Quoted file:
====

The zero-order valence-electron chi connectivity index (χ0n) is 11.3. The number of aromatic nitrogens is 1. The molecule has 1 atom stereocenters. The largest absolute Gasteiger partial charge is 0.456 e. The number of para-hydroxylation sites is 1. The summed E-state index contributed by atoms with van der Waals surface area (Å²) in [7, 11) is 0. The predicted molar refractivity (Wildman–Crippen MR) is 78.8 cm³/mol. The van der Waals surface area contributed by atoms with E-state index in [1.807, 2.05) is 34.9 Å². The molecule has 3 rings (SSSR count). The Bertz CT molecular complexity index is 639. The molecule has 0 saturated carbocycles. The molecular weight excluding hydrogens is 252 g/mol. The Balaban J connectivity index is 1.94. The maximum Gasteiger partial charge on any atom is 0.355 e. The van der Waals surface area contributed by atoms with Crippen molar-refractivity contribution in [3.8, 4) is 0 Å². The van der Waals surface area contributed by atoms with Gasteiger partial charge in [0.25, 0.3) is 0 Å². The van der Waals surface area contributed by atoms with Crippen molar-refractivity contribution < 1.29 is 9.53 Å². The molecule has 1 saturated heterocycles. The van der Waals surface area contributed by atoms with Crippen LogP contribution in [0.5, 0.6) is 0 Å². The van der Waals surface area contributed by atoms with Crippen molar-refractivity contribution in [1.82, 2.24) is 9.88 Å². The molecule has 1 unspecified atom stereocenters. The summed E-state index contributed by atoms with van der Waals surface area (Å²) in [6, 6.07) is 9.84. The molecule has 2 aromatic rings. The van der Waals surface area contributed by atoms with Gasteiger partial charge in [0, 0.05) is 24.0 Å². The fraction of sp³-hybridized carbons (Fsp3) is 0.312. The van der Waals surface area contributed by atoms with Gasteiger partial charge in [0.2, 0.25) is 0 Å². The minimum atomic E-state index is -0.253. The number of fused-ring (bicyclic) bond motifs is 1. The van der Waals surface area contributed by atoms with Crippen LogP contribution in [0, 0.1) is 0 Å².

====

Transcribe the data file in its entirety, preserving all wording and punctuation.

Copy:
The zero-order valence-electron chi connectivity index (χ0n) is 11.3. The number of aromatic nitrogens is 1. The molecule has 1 atom stereocenters. The largest absolute Gasteiger partial charge is 0.456 e. The number of para-hydroxylation sites is 1. The summed E-state index contributed by atoms with van der Waals surface area (Å²) in [7, 11) is 0. The predicted molar refractivity (Wildman–Crippen MR) is 78.8 cm³/mol. The van der Waals surface area contributed by atoms with E-state index in [1.807, 2.05) is 34.9 Å². The molecule has 3 rings (SSSR count). The Bertz CT molecular complexity index is 639. The molecule has 0 saturated carbocycles. The molecular weight excluding hydrogens is 252 g/mol. The Balaban J connectivity index is 1.94. The maximum Gasteiger partial charge on any atom is 0.355 e. The van der Waals surface area contributed by atoms with Crippen molar-refractivity contribution in [3.8, 4) is 0 Å². The van der Waals surface area contributed by atoms with Gasteiger partial charge in [0.25, 0.3) is 0 Å². The van der Waals surface area contributed by atoms with Crippen molar-refractivity contribution < 1.29 is 9.53 Å². The molecule has 1 saturated heterocycles. The van der Waals surface area contributed by atoms with Crippen LogP contribution in [0.5, 0.6) is 0 Å². The van der Waals surface area contributed by atoms with Crippen molar-refractivity contribution in [1.82, 2.24) is 9.88 Å². The molecule has 1 unspecified atom stereocenters. The summed E-state index contributed by atoms with van der Waals surface area (Å²) in [6, 6.07) is 9.84. The molecule has 2 aromatic rings. The van der Waals surface area contributed by atoms with Gasteiger partial charge in [0, 0.05) is 24.0 Å². The fraction of sp³-hybridized carbons (Fsp3) is 0.312. The van der Waals surface area contributed by atoms with Gasteiger partial charge in [0.2, 0.25) is 0 Å². The minimum atomic E-state index is -0.253. The number of fused-ring (bicyclic) bond motifs is 1. The van der Waals surface area contributed by atoms with Crippen LogP contribution in [0, 0.1) is 0 Å².